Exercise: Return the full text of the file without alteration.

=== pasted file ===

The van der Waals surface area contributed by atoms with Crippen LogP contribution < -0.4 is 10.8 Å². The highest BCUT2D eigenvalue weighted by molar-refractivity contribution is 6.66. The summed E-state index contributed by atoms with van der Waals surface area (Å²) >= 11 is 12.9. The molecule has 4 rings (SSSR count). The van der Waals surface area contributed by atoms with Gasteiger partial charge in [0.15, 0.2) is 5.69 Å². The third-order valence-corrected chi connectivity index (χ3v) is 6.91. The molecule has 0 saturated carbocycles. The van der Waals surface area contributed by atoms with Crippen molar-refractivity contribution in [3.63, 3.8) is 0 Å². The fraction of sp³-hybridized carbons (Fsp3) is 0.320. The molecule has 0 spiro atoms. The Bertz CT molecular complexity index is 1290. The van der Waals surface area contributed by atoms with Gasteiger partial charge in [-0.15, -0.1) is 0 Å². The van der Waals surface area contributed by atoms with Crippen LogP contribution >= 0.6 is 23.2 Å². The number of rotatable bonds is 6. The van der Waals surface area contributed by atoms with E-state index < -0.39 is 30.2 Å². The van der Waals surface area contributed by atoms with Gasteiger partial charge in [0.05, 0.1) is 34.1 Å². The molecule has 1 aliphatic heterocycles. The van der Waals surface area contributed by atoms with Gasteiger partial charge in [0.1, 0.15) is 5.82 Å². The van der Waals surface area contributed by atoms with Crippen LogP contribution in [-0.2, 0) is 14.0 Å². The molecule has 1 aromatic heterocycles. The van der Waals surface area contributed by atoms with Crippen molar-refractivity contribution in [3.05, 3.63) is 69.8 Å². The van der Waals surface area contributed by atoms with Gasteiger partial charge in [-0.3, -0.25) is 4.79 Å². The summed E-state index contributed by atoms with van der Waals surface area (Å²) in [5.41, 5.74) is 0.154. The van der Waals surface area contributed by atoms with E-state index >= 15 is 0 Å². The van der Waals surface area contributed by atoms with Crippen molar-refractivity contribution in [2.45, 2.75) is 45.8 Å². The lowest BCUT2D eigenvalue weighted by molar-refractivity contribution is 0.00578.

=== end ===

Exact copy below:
The van der Waals surface area contributed by atoms with Crippen LogP contribution < -0.4 is 10.8 Å². The highest BCUT2D eigenvalue weighted by molar-refractivity contribution is 6.66. The summed E-state index contributed by atoms with van der Waals surface area (Å²) >= 11 is 12.9. The molecule has 4 rings (SSSR count). The van der Waals surface area contributed by atoms with Gasteiger partial charge in [0.15, 0.2) is 5.69 Å². The third-order valence-corrected chi connectivity index (χ3v) is 6.91. The molecule has 0 saturated carbocycles. The van der Waals surface area contributed by atoms with Crippen molar-refractivity contribution in [3.63, 3.8) is 0 Å². The fraction of sp³-hybridized carbons (Fsp3) is 0.320. The molecule has 0 spiro atoms. The Bertz CT molecular complexity index is 1290. The van der Waals surface area contributed by atoms with Gasteiger partial charge in [-0.15, -0.1) is 0 Å². The van der Waals surface area contributed by atoms with Crippen LogP contribution >= 0.6 is 23.2 Å². The number of rotatable bonds is 6. The van der Waals surface area contributed by atoms with E-state index < -0.39 is 30.2 Å². The van der Waals surface area contributed by atoms with Gasteiger partial charge in [0.05, 0.1) is 34.1 Å². The molecule has 1 aliphatic heterocycles. The van der Waals surface area contributed by atoms with Gasteiger partial charge in [0.1, 0.15) is 5.82 Å². The van der Waals surface area contributed by atoms with Crippen LogP contribution in [-0.2, 0) is 14.0 Å². The molecule has 1 aromatic heterocycles. The van der Waals surface area contributed by atoms with Crippen molar-refractivity contribution in [3.05, 3.63) is 69.8 Å². The van der Waals surface area contributed by atoms with Gasteiger partial charge in [-0.3, -0.25) is 4.79 Å². The summed E-state index contributed by atoms with van der Waals surface area (Å²) in [5.41, 5.74) is 0.154. The van der Waals surface area contributed by atoms with E-state index >= 15 is 0 Å². The van der Waals surface area contributed by atoms with Crippen molar-refractivity contribution in [2.45, 2.75) is 45.8 Å². The lowest BCUT2D eigenvalue weighted by molar-refractivity contribution is 0.00578.